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Injectable hydrogels for magnetically-activated, remote-controlled drug delivery

Periodic Reporting for period 2 - INMARE (Injectable hydrogels for magnetically-activated, remote-controlled drug delivery)

Reporting period: 2021-01-22 to 2022-01-21

The problem being addressed is that the delivery of drugs is not controlled in current drug delivery systems, creating non-desired spikes in vaccines or drugs dosing. This is important for society because if we would be able to understand the physics behind the diffusion in the delivery of drugs, and thus improve the delivery of vaccines or drugs by sustaining the dosing, vaccinations and medical treatment of patients will be more effective. The overall objectives of this project are to understand the physics behind drug diffusion and to create biomaterials for sustained drug delivery.

Regarding the conclusions of the action, the key goals of the INMARE project were successfully achieved:

a) A strong a through training of myself in the science, technology and industrial applications of magnetic nanomaterials and drug delivery systems at Stanford University and the host group at University of the Basque Country.

b) I designed, fabricated and developed advanced drug delivery systems. In addition to that, I contributed substantially to the understanding of the Physics behind diffusion in these type of drug delivery systems, by formulating the most accurate predictive model for solute diffusion in hydrogels to date.
Overview of the exploitation

The work performed from the beginning of the project and the main results achieved, together with the dissemination of the results are listed here:

1) Understanding of the physics behind mass diffusion in biomaterials.


A Multiscale Model for Solute Diffusion in Hydrogels

Eneko Axpe, Doreen Chan, Giovanni S. Offeddu, Yin Chang, David Merida, Hector Lopez Hernandez, and Eric A. Appel

Macromolecules, 2019

Eneko Axpe. A multiscale model for solute diffusion in hydrogels. Materials Research Society – Fall

Meeting and Exhibit, 2019, Boston, USA (Oral presentation)

2) Understanding of the physics behind diffusion and mechanical properties in biomaterials for drug delivery in brain.


Towards brain-tissue-like biomaterials

Eneko Axpe, Gorka Orive, Kristian Franze & Eric A. Appel

Nature Communications, 2020

3) Developed an injectable hydrogel for sustained delivery of vaccines.

Injectable hydrogels for sustained codelivery of subunit vaccines enhance humoral immunity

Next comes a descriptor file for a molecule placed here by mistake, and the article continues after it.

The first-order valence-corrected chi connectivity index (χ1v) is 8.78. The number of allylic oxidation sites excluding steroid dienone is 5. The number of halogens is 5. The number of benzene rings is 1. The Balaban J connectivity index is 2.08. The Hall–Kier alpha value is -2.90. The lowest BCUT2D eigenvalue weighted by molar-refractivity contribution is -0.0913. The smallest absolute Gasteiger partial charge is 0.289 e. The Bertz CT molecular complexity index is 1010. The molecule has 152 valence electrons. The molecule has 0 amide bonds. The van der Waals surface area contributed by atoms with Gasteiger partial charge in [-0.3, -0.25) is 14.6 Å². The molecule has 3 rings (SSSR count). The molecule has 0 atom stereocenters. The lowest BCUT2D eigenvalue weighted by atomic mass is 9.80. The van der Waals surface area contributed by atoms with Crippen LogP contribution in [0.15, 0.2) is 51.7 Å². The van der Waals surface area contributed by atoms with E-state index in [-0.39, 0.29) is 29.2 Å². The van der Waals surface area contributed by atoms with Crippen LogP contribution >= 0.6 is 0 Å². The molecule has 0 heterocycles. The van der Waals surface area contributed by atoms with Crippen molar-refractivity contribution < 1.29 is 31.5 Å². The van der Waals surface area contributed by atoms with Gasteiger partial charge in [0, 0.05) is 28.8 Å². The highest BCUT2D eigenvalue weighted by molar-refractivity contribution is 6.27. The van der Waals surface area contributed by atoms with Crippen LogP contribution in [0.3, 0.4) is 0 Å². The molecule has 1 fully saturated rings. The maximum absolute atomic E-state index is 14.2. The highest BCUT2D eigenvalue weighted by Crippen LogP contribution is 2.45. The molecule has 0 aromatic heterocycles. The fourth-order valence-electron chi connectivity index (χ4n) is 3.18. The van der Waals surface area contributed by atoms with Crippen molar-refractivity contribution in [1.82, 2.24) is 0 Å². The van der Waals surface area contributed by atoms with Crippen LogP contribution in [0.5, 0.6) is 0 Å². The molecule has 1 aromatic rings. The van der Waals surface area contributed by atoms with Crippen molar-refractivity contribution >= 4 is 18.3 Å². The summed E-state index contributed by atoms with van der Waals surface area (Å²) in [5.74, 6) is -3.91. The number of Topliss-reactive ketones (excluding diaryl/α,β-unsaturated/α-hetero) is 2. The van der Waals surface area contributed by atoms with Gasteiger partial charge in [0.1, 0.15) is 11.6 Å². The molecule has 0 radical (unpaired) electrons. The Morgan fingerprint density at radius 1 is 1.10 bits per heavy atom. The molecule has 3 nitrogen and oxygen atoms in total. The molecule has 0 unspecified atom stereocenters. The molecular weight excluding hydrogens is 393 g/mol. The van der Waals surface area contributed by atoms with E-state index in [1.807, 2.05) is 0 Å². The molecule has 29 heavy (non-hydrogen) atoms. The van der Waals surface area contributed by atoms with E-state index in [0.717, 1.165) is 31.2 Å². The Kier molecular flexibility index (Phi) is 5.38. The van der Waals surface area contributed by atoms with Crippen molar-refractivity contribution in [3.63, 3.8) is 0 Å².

Gillie A Roth, Emily C Gale, Marcela Alcántara-Hernández, Wei Luo, Eneko Axpe, Rohit Verma, Qian Yin, Anthony C Yu, Hector Lopez Hernandez, Caitlin L Maikawa, Anton AA Smith, Mark M Davis, Bali Pulendran, Juliana Idoyaga, Eric A Appel

ACS Central Science, 2020

Eneko Axpe. Injectable hydrogels for bone regeneration. NASA Human Research Program Investigators
Workshop, 2019, Galveston, USA (Invited oral presentation)

4) Developed a hydrogel for preventing biofouling on implantable biosensors.


Combinatorial polyacrylamide hydrogels for preventing biofouling on implantable biosensors

Doreen Chan, Jun-Chau Chien, Eneko Axpe, Louis Blankemeier, Samuel W Baker, Sarath Swaminathan, Victoria A Piunova, Dmitry Yu Zubarev, Caitlin L Maikawa, Abigail K Grosskopf, Joseph L Mann, H Tom Soh, Eric A Appel
Together with my team, I have developed the most accurate predictive mathematical model to predict the diffusion in hydrogels, widely used biomaterials for drug delivery systems. My predictive mathematical model for mass diffusion in hydrogels has been described by other authors such as Prof. Nicholas Peppas (biomaterials eminence and the most cited hydrogel scientist in History) as "a milestone in the development of mesh size theory". The socio-economic impact of this model is expected to save millions of euros by avoiding trial-and-error strategies in developing new drug delivery systems around the world.

I also created, together with my team, a drug delivery system that offers sustained vaccine delivery. This biomaterial, if widely used in the future, could improve the efficacy of vaccines in millions of people by preventing from spikes in dosing and giving the patient a controlled vaccine delivery that it has been proven to increase humoral immunity in animal models.

I have also developed, together with my team, a biomaterial that could be use as a coating material to prevent fouling in implanted medical devices. This could have a huge impact in making the lifespan of implanted biomedical devices longer in millions of patients.
Understanding the mass diffusion in hydrogels to improve drug delivery systems